26. The Judge had acknowledged that this was a difficult and finely balanced case, but had reached sustainable findings which were open to her and the Secretary of State's appeal should be dismissed.
27. I reserved my decision, which I now give.
28. The Secretary of State's grounds of appeal are notable for failing entirely to mention the decisive factors in relation to the children's best interests, in particular, the evidence that the parties' autistic daughter would adapt very poorly to Albania and would not receive adequate support there, and that her father was only just coping with the three children on a short term basis, unable to work and reliant on benefits.
29. The daughter speaks no Albanian and is very dependent on routine. She is 6 years old now but has a behavioural and social age of 2, and needs to be watched all the time as she has no sense of danger. The older boy has nightmares and considers himself his brother's and sister's carer. There was copious evidence on which the Judge was entitled to find that it would be unduly harsh both for the three children to accompany their mother to Albania, or to remain with their father in the United Kingdom. She was also entitled to accept and to make a finding of fact, following the husband's evidence, that he would refuse to go to Albania.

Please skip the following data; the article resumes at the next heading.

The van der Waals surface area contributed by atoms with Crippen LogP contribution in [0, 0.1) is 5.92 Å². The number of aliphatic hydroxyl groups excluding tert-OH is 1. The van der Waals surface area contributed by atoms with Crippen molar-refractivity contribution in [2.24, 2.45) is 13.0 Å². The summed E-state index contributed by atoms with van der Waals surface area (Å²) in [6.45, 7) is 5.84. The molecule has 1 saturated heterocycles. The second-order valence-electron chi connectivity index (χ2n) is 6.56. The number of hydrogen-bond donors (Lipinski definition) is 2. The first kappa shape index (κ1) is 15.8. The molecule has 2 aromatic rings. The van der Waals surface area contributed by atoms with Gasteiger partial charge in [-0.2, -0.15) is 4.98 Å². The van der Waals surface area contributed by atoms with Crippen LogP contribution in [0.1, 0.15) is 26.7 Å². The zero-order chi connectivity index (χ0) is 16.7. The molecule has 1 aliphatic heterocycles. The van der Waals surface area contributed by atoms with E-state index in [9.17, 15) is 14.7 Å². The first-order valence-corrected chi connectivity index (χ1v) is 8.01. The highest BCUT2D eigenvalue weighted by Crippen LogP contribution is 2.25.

30. The Judge had proper regard to all necessary facts and matters, including the seriousness of the offence and the poor view which the sentencing Judge took of the claimant's credibility overall. The Secretary of State's grounds of appeal, although couched in terms of error of law, are in essence a challenge to findings of fact which were unarguably open to the Judge on that evidence. It may be that another Judge might have taken a different view but nothing in the grounds of appeal or in the oral argument before me persuades me that the Judge made an error of fact at the level of an error of law.
31. The Secretary of State's appeal is therefore dismissed.

32. For the foregoing reasons, my decision is as follows:

The making of the previous decision involved the making of no error on a point of law
I do not set aside the decision but order that it shall stand.

Date: 26 October 2018 Signed Judith AJC Gleeson Upper Tribunal Judge Gleeson